Maldives top court rejects pres' request to revoke order

The Supreme Court has rejected the letters sent by president Abdulla Yameen Abdul Gayoom asking the apex court to revoke its decision ordering the release several jailed political leaders, deputy ruling party leader revealed Monday.

The island nation has been plunged into fresh political turmoil after the Supreme Court on Thursday ordered the immediate release of jailed political leaders including self-exiled former president Mohamed Nasheed.

More than three days after the Supreme court ordered the immediate release of as many as nine political prisoners, government has thus far refused to comply.

The Prosecutor General (PG) had submitted its concerns to the Supreme Court on Saturday separately on each case citing "legal and judicial" precedents.

The Supreme Court however had rejected the concerns saying that there were no legal or judicial reasons that would prevent the relevant authorities from implementing the order.

"As referred to in the order, there is nothing preventing the prosecutor general from seeking a re-trial after the order has been implemented," the statement had read.

President Yameen in three separate letters to chief justice Abdulla Saeed said the Supreme Court had failed to provide a solution to the concerns raised by the chief prosecutor which he said sets several dangerous legal precedents.

In the first letter which was read out by the legal affairs minister Azima Shakoor on state television, president Yameen argued that the court order if implemented threatens the entire justice system, the constitution and sets dangerous legal precedents for other convicted offenders.

"So in light of the said concerns, I believe that the order to release the jailed prisoners cannot be enforced in accordance with the constitution, the judicial process," president said asking the chief justice to re-consider the PG's concerns.

In the second letter, president Yameen pointed out that the order which prevented the appointment of Judges or Chief Judge to any court without a written approval of the Supreme Court, clearly violates the constitutional mandate of the Judicial Service Commission (JSC).

"So I ask you to revoke that order which clearly violates and hinders the constitutional mandate of the JSC," the second letter read.

President Yameen has also asked the Supreme Court to rescind its order which revoked a warrant to arrest the Department of Judicial Administration (DJA) chief Hassan Saeed over bribery allegations.

The president said the order obstructs law enforcement authorities from carrying out an investigation into a serious allegation and asked the chief justice to rescind the order.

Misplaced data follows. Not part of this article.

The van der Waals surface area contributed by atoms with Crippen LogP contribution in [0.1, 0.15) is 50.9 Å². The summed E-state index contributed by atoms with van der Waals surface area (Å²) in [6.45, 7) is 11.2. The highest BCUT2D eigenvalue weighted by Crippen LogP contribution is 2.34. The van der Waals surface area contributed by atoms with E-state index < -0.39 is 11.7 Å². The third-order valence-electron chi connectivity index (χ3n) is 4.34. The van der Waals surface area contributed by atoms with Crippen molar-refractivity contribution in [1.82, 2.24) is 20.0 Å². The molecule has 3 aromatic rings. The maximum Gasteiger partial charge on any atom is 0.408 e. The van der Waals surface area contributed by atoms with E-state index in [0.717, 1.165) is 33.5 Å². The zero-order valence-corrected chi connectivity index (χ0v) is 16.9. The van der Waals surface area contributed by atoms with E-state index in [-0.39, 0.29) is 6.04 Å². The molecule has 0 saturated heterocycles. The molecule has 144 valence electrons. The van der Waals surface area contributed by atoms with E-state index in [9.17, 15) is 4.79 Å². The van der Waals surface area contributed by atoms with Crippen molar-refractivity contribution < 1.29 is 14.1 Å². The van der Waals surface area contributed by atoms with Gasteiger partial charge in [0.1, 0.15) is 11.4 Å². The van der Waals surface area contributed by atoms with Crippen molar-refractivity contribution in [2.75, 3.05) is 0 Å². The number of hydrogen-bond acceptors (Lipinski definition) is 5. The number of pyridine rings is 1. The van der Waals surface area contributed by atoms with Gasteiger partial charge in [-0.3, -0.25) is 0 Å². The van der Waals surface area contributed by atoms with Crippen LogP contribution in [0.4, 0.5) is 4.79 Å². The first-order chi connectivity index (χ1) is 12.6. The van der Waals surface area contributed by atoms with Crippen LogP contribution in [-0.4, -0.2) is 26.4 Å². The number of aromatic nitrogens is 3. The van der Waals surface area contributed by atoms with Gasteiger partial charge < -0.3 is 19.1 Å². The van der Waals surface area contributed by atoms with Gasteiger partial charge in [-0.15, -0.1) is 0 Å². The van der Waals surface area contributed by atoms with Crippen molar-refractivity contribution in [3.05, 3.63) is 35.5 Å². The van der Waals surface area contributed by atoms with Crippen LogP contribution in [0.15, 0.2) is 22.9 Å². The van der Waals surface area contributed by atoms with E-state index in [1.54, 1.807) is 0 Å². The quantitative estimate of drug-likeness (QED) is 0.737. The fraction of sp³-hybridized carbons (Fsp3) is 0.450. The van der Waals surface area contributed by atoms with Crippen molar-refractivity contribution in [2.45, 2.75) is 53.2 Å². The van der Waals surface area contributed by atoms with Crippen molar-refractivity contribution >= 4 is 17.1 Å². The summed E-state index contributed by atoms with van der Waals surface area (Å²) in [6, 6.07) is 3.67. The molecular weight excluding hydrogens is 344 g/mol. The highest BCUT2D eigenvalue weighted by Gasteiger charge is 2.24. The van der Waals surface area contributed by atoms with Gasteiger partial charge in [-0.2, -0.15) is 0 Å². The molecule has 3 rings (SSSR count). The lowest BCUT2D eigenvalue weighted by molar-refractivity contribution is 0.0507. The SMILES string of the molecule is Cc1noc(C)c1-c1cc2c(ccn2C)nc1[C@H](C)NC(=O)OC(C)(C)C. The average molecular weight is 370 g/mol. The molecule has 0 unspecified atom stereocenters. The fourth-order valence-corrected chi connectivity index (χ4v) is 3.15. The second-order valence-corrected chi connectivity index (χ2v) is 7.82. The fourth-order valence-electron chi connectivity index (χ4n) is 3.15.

Hours after the letters were read out by Azima, ruling Progressive Party of Maldives (PPM) deputy leader Abdul Raheem Abdulla told reporters that the court had refused to even accept the letters saying that it was a 'holiday'.

The Fonadhoo lawmaker said the refusal to even accept the letters proves that the rulings of the top court have been compromised and outside the contours of the laws. Raheem further said Supreme Court has 'paralyzed' the lower courts and urged the president to "execute his constitutional powers" to the full.

"This is the time the entire nation needs to come together to stand behind their elected president. Don't believe what the opposition are saying. Nothing will happen the way they [opposition] want," he insisted.

In addition to Nasheed, the other top political leaders named in the order included Jumhoory Party (JP) leader Gasim Ibrahim, religiously conservative Adhaalath Party (AP) leader Sheikh Imran Abdulla, former defence minister Mohamed Nazim, former vice president Ahmed Adheeb Abdul Ghafoor and deposed ruling party leader Maumoon Abdul Gayoom's lawmaker son Faris Maumoon.

The others named in the order included former prosecutor general Muhthaz Muhsin, magistrate Ahmed Nihan and Adheeb's brother in law Hamid Ismail.

The court had also annulled its anti-defection ruling and ordered the country's electoral watchdog to re-instate the dozen government lawmakers disqualified over the ruling. The Supreme Court said the anti-defection ruling was issued as a temporary solution to the constitutional dispute case filed by the state but insisted that the relevant authorities have failed to bring to effect an anti-defection law specified in the ruling.

The reinstatement of the 12 lawmakers disqualified by the country's elections commission would mean that the united opposition would now have parliament majority which has the power to impeach the president.

Government meanwhile, confirmed a Supreme Court led move to have president Abdulla Yameen Abdul Gayoom arrested.

Amid increasing rumours that the apex court was preparing to act over the refusal to comply, president Yameen in a letter to chief justice Abdulla Saeed insisted that the constitution clearly stipulates the mandate, immunities and authorities of every state institution.

In the letter which was read out by the legal affairs minister Azima Shakoor on state television, president Yameen warned the Supreme court against 'abusing' the constitutional privileges, immunities and authorities granted to its judges in any way that contradicts or invades the jurisdiction and mandate of other state institutions or powers of the state.